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The Fed’s Balance Sheet: The 37th Annual Monetary and Trade Conference

Fed?s Harker on Unwinding: ?Walk, Don?t Run?. A slow and steady approach to unwinding the Fed?s balance sheet is Philadelphia Fed President Patrick T. Harker?s preference. ?So in metaphorical terms, it is a dark and stormy night, to quote Peanuts, and we are walking in the direction of a wall,? he told a conference audience. "In that situation, most of us would give the advice of ?walk, don?t run.??
Speech , Paper 165

Discussion Paper
Firm-Level Shocks and GDP Growth: The Case of Boeing’s 737 MAX Production Pause

Large firms play an integral role in aggregate economic activity owing to their size and production linkages. Events specific to these large firms can thus have significant effects on the macroeconomy. Quantifying these effects is tricky, however, given the complexity of the production process and the difficulty in identifying firm-level events. The recent pause in Boeing’s 737 MAX production is a striking example of such an event or “shock” to a large firm. This post applies a basic framework that is grounded in economic theory to provide a back-of-the envelope calculation of how the ...
Liberty Street Economics , Paper 20200213

Newer need not be better: evaluating the Penn World Tables and the World Development Indicators using nighttime lights

Nighttime lights data are a measure of economic activity whose measurement error is plausibly independent of the errors of most conventional indicators. Therefore, we can use nighttime lights as an independent benchmark to assess existing measures of economic activity (Pinkovskiy and Sala-i-Martin 2016). We employ this insight to find out which vintages of the Penn World Tables (PWT) and of the World Development Indicators (WDI) better estimate true income per capita. We find that revisions of the PWT do not necessarily dominate their predecessors in terms of explaining nighttime lights (and ...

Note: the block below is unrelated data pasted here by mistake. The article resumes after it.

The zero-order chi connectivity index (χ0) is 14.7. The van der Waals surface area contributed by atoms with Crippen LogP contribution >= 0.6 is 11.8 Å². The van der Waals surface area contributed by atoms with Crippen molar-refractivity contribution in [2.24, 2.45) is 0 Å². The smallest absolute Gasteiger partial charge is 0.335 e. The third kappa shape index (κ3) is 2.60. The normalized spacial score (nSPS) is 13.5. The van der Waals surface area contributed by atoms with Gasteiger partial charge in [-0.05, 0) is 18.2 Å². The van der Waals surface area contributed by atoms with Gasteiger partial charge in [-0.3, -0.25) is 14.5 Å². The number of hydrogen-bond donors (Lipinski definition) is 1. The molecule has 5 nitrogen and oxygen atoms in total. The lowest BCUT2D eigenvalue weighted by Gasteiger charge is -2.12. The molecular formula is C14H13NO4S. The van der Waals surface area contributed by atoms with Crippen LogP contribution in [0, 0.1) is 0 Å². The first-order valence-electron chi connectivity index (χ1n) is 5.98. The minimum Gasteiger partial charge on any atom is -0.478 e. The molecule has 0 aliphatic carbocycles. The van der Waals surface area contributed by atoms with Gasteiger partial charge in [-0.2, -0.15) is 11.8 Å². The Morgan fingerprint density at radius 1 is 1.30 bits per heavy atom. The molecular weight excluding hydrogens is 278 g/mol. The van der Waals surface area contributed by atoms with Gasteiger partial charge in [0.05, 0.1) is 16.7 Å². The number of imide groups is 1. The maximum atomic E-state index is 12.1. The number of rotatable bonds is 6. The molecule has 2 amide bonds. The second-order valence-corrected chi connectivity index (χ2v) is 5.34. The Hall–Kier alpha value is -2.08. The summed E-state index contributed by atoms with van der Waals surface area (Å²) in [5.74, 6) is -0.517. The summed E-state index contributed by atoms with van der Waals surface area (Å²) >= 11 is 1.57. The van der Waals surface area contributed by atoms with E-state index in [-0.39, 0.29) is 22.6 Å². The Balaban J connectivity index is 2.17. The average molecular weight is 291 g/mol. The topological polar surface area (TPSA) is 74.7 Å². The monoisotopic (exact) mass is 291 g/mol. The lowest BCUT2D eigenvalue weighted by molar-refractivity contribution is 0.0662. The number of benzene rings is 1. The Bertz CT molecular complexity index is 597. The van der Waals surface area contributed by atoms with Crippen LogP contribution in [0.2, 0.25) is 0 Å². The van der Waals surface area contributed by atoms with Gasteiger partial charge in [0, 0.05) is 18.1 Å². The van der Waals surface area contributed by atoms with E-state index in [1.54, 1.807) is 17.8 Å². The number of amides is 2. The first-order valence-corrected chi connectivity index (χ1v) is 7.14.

Staff Reports , Paper 778

How to Achieve a V-Shaped Recovery amid the COVID-19 Pandemic

Contrasting the Great Depression and Great Recession recoveries helps show how GDP levels and growth rates can respond to different levels of policy responses.
On the Economy

Journal Article
Lingering Residual Seasonality in GDP Growth

Measuring economic growth is complicated by seasonality, the regular fluctuation in economic activity that depends on the season of the year. The Bureau of Economic Analysis uses statistical techniques to remove seasonality from its estimates of GDP, and, in 2015, it took steps to improve the seasonal adjustment of data back to 2012. I show that residual seasonality in GDP growth remains even after these adjustments, has been a longer-term phenomenon, and is particularly noticeable in the 1990s. The size of this residual seasonality is economically meaningful and has the ability to change the ...
Economic Commentary , Issue March

Data Units in FRED®